Appeal from the Circuit Court of Cook County. Honorable John E. Morrissey, Judge Presiding.
Petition for Leave to Appeal Denied December 6, 1995.
The Honorable Justice Cerda delivered the opinion of the court: Rizzi, J., and Tully, J., Concur.
The opinion of the court was delivered by: Cerda
JUSTICE CERDA delivered the opinion of the court:
This is an appeal of a denial of a petition for writ of habeas corpus by defendant, Kenneth Marshall. On appeal, defendant asserts that the trial court erred in denying his petition for writ of habeas corpus because it had lost jurisdiction over him when his conditional release period expired pursuant to section 5-2-4(h) of the Unified Code of Corrections. Ill. Rev. Stat. 1987, ch. 38, par. 1005-2-4(h) (now 730 ILCS 5/5-2-4(h) (West 1992)).
Following a bench trial on September 21, 1984, defendant was found not guilty by reason of insanity (NGRI) of murder, armed violence, and aggravated battery. On December 11, 1984, the trial court found that defendant was subject to involuntary admission and placed him in the care and custody of the Department of Mental Health and Developmental Disabilities for a period not to extend past February 29, 2003, which was defendant's Thiem date (see People v. Thiem (1980), 82 Ill. App. 3d 956, 962, 403 N.E.2d 647, 38 Ill. Dec. 416), which is the maximum time defendant can be involuntarily committed under the NGRI statute.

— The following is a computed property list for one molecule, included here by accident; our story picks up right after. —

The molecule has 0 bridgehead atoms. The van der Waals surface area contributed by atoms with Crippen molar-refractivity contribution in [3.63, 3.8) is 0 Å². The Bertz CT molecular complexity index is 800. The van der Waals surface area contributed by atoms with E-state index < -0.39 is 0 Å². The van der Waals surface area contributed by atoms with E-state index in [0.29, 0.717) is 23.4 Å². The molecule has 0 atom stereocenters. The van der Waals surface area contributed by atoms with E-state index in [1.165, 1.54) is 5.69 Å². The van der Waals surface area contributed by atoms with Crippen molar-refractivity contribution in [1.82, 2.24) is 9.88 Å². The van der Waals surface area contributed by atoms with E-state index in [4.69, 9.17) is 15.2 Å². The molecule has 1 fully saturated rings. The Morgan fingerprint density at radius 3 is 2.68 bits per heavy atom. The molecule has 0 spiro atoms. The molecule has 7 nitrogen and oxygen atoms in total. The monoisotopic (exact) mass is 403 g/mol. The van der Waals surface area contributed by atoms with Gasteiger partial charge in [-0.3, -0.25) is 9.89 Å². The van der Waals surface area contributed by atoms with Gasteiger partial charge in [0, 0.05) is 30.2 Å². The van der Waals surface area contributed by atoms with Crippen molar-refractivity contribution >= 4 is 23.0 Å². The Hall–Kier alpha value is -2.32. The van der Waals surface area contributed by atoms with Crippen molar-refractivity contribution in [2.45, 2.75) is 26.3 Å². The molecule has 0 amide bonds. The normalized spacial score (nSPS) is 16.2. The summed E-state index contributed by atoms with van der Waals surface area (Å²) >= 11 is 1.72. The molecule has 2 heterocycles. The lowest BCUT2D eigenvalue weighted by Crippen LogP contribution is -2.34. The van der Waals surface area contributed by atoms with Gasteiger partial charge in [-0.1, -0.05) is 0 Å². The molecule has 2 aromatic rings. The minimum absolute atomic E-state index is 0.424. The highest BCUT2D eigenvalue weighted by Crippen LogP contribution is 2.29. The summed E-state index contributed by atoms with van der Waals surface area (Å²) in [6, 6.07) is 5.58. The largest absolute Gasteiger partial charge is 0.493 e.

On November 15, 1988, defendant was granted conditional release from the Elgin Mental Health Center pursuant to section 5-2-4(h) of the Unified Code of Corrections. (Ill. Rev. Stat. 1987, ch. 38, par. 1005-2-4(h) (now 730 ILCS 5/5-2-4(h) (West 1992)).) The conditions of the release were that defendant (1) be released to a residential 30-day program for substance abusers; (2) upon completion of that program, live with his mother and stepfather; and (3) attend the Springfield Mental Health Clinic on an outpatient basis for monitoring of his neuroleptic medication and counseling for his emotional needs and adjustment to the community.
On November 15, 1993, defendant's conditional release expired because no petition had been filed seeking an extension. On December 3, 1993, defendant was discharged following a three-week stay in the University of Chicago Hospital psychiatric unit where he was voluntarily admitted because he was hearing voices that told him to hurt himself and others. That same day, defendant requested assistance from the Department of Mental Health. Pursuant to the Department of Mental Health's request, the trial court ordered that defendant be admitted for evaluation.
On January 11, 1994, the Elgin Mental Health Center sent an evaluation report to the trial court. The report, which was prepared by Dr. Hargurmukh Singh, a clinical psychiatrist, and Tim Sweeney, the psychologist administrator, stated that during defendant's conditional release, he had been admitted to McFarland Mental Health Center in Springfield approximately five times. Since moving to Chicago in mid-1993, defendant had been hospitalized twice at Hargrove Hospital, once at another private psychiatric hospital in Chicago, and once at the University of Chicago Hospital.